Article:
Linn also provided a pair of Majik 109 standmount speakers, stands and a short set of Linn K20 speaker cable to show what an all-Majik system might sound like. I also used the system with a range of loudspeakers, and the Spendor S9 floorstanders and the Majik DS-I in particular lived together in a very happy place.
Here’s the thing. If the world of NAS boxes and Ethernet Switches leaves you confused and in a cold sweat, read the Linndocs site. If it still leaves you panicked, call for help. The wrong thing to do would be to dismiss this out of hand, because the end result is an extremely capable music replay system. Moreover, once all the network boxes are hidden away in a cupboard, the end result is paradoxically less boxes in the living room.
There are two main ways of accessing music through the DS system; music stored on your NAS box (whether that’s from existing ripped CDs or downloaded tracks from internet music sites) or streamed content direct from the internet, such as digital radio stations. Linn does both well, and they all show up exactly what the Linn system is capable of. Linn’s internet radio stations are essentially there to show off Linn Records catalog and do the job well.
The internet radio player is extremely competent, although I was suffering an exceptionally fragile broadband connection for some of the listening period (thanks, BT) and this ended in periodic drop-outs, especially at peak net-surfing time on the same contended broadband line. While horribly frustrating, it demonstrated that the quality of the signal didn’t degrade, it was just like someone playing with the pause button. This is actually a good thing; the fade in and fade out is a lot less aggressive than sudden moments of punctuation potentially damaging drive units. The Linn Majik DS-I was about as good with internet radio as I’ve heard to date; virtually CD quality with the best channels, increasingly degraded as you get into the cheap seats. There are some remarkable gems out there though; Linn’s own high-quality stations among them.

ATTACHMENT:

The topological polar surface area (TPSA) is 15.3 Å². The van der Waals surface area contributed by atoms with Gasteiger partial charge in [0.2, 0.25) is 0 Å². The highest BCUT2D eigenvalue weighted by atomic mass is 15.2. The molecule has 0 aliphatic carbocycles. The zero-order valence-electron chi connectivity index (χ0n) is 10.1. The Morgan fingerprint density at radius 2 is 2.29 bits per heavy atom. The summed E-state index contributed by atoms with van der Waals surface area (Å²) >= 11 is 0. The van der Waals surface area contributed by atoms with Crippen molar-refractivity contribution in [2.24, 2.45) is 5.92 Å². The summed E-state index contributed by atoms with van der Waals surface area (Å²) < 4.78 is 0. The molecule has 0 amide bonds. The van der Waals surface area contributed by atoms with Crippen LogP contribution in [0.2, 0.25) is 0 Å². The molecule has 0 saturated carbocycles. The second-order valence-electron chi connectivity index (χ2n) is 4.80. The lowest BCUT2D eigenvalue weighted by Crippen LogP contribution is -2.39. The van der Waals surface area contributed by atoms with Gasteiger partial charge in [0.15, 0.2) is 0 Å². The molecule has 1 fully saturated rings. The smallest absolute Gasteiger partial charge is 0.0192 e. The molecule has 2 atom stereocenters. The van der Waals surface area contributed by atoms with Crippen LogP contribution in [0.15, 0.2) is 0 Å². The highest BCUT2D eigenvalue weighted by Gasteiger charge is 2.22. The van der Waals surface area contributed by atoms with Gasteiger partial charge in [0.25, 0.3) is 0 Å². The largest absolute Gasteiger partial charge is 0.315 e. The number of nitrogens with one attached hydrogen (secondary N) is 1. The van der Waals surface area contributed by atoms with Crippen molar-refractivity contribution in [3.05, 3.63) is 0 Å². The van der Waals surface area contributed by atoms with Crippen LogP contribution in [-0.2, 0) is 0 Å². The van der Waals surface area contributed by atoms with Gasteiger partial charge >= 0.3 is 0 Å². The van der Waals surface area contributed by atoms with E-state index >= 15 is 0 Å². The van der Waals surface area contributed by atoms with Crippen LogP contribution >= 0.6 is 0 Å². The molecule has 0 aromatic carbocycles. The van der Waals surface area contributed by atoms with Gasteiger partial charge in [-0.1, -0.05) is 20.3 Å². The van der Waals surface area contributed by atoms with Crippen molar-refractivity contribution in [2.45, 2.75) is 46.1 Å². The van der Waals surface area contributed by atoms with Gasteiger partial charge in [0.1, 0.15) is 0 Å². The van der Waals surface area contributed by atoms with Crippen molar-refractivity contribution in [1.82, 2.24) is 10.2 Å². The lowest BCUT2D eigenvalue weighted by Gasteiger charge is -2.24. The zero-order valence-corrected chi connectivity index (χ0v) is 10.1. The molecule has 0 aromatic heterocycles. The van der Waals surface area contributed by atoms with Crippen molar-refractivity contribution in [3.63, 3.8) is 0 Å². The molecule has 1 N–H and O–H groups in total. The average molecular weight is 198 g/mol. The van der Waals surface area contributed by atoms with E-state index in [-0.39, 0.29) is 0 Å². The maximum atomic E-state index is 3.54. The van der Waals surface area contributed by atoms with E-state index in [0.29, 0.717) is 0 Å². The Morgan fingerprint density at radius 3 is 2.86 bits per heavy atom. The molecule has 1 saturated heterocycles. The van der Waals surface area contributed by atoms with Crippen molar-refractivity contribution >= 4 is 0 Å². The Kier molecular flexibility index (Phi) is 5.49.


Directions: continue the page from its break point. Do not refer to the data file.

Then there’s the quality of the sound from the NAS. I am not a major supporter of the ‘CDs sound better when ripped and stored’ school of thought, but the Linn Majik DS-I does make a strong argument for that. Certainly as a two-and-a-half grand package, I’d struggle to find a CD and amp that significantly better the overall performance. It’s a ‘dry’ sound, with neither the lush mids of valve amps or the forward mids and tops of solid state to get in the way of the performance. All of which is a polite way of saying “sayonara Squeezebox”. And I suspect that for a significant number of newcomers to our little audiophile clique, this and a pair of Majik 109 speakers will be all they need to discover the joys of music in the home.
It’s hard not to sound a bit nerdy when discussing the whole DS concept. And, in all fairness, that nerdy part could read ‘unstintingly daunting’ to someone used to a more 20th Century interpretation of technology. This can sometimes mask the benefits of a DS system – name a conventional hi-fi system that can let you access every piece of music you own in a second, has potential access to the whole musical canon from online sources and even wake you up in the morning without a fuss? Ultimately, UPnP streaming is likely to be the way you will be playing your music tomorrow. Linn just lets you get with the programme today.
SPECS & PRICING
Linn Majik DS-I Integrated amp/digital streamer
Supported file types: FLAC, ALAC, WAV, AIFF, AAC, MP3
Audio sample rates: 7.35-192kHz
Word depths: 16-24 bits
Control protocol Compatible with UPnP™ media servers,
UPnP™ AV 1.0 control points
Back Panel Connectors:
Line inputs (1 to 4) RCA phono (Input 4 MM/Line)
Aux input (front) 3.5 mm stereo jack
Tape/Zone output RCA phono (pre-volume control)
Line out (L+R) RCA phono (post-volume control)
Headphone (front) 3.5 mm stereo jack (post-volume control)
SPDIF In RCA phono
Optical In TOSLINK
SPDIF Out RCA phono
Optical Out TOSLINK
Ethernet 100Base-T RJ45
RS232 (1 & 3) RJ11
IR Flasher 3.5 mm jack (x2)
Speaker outputs: 4 mm banana/binding post/spade
Power output: 90 W RMS per channel into 4 Ω
THD+N: < 0.015% (1 kHz, 1 W RMS into 4 Ω)
Dynamic range: > 120 dB
Signal to noise ratio: > 115 dB
Dimensions (HxWxD): 8x38.1x35.5cm (without feet)
Weight: 4.9 kg
Manufactured by Linn Products
+44 (0) 141 307 7777